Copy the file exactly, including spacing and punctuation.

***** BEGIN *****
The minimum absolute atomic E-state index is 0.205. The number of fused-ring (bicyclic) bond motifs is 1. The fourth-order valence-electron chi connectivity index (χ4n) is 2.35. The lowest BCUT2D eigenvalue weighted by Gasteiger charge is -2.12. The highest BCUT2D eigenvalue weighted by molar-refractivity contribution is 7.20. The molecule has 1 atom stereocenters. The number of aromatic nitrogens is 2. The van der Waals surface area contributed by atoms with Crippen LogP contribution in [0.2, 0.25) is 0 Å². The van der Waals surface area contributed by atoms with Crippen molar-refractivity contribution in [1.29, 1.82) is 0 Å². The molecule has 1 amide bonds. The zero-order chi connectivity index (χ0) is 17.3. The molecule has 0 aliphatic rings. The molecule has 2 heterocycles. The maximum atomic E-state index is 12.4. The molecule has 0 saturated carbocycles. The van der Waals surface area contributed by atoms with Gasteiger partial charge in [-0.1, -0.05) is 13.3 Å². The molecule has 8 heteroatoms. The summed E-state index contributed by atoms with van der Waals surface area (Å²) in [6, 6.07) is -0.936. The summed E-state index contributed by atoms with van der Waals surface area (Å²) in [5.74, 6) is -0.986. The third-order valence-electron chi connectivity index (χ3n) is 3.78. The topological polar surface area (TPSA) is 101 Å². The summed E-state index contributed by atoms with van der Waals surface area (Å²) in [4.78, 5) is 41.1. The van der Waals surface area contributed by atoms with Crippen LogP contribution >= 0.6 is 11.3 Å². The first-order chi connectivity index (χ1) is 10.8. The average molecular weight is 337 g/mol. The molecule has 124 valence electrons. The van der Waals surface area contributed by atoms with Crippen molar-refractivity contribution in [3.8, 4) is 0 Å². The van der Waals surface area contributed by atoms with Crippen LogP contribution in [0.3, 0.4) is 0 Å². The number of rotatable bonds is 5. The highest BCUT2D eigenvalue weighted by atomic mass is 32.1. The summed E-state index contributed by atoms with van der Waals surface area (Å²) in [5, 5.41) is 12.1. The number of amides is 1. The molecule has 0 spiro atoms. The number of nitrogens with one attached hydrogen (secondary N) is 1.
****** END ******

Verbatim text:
The minimum absolute atomic E-state index is 0.205. The number of fused-ring (bicyclic) bond motifs is 1. The fourth-order valence-electron chi connectivity index (χ4n) is 2.35. The lowest BCUT2D eigenvalue weighted by Gasteiger charge is -2.12. The highest BCUT2D eigenvalue weighted by molar-refractivity contribution is 7.20. The molecule has 1 atom stereocenters. The number of aromatic nitrogens is 2. The van der Waals surface area contributed by atoms with Crippen LogP contribution in [0.2, 0.25) is 0 Å². The van der Waals surface area contributed by atoms with Crippen molar-refractivity contribution in [1.29, 1.82) is 0 Å². The molecule has 1 amide bonds. The zero-order chi connectivity index (χ0) is 17.3. The molecule has 0 aliphatic rings. The molecule has 2 heterocycles. The maximum atomic E-state index is 12.4. The molecule has 0 saturated carbocycles. The van der Waals surface area contributed by atoms with Gasteiger partial charge in [-0.1, -0.05) is 13.3 Å². The molecule has 8 heteroatoms. The summed E-state index contributed by atoms with van der Waals surface area (Å²) in [6, 6.07) is -0.936. The summed E-state index contributed by atoms with van der Waals surface area (Å²) in [5.74, 6) is -0.986. The third-order valence-electron chi connectivity index (χ3n) is 3.78. The topological polar surface area (TPSA) is 101 Å². The summed E-state index contributed by atoms with van der Waals surface area (Å²) in [4.78, 5) is 41.1. The van der Waals surface area contributed by atoms with Crippen LogP contribution >= 0.6 is 11.3 Å². The first-order chi connectivity index (χ1) is 10.8. The average molecular weight is 337 g/mol. The molecule has 124 valence electrons. The van der Waals surface area contributed by atoms with Crippen molar-refractivity contribution in [3.8, 4) is 0 Å². The van der Waals surface area contributed by atoms with Crippen LogP contribution in [0.3, 0.4) is 0 Å². The number of rotatable bonds is 5. The highest BCUT2D eigenvalue weighted by atomic mass is 32.1. The summed E-state index contributed by atoms with van der Waals surface area (Å²) in [5, 5.41) is 12.1. The number of amides is 1. The molecule has 0 spiro atoms. The number of nitrogens with one attached hydrogen (secondary N) is 1.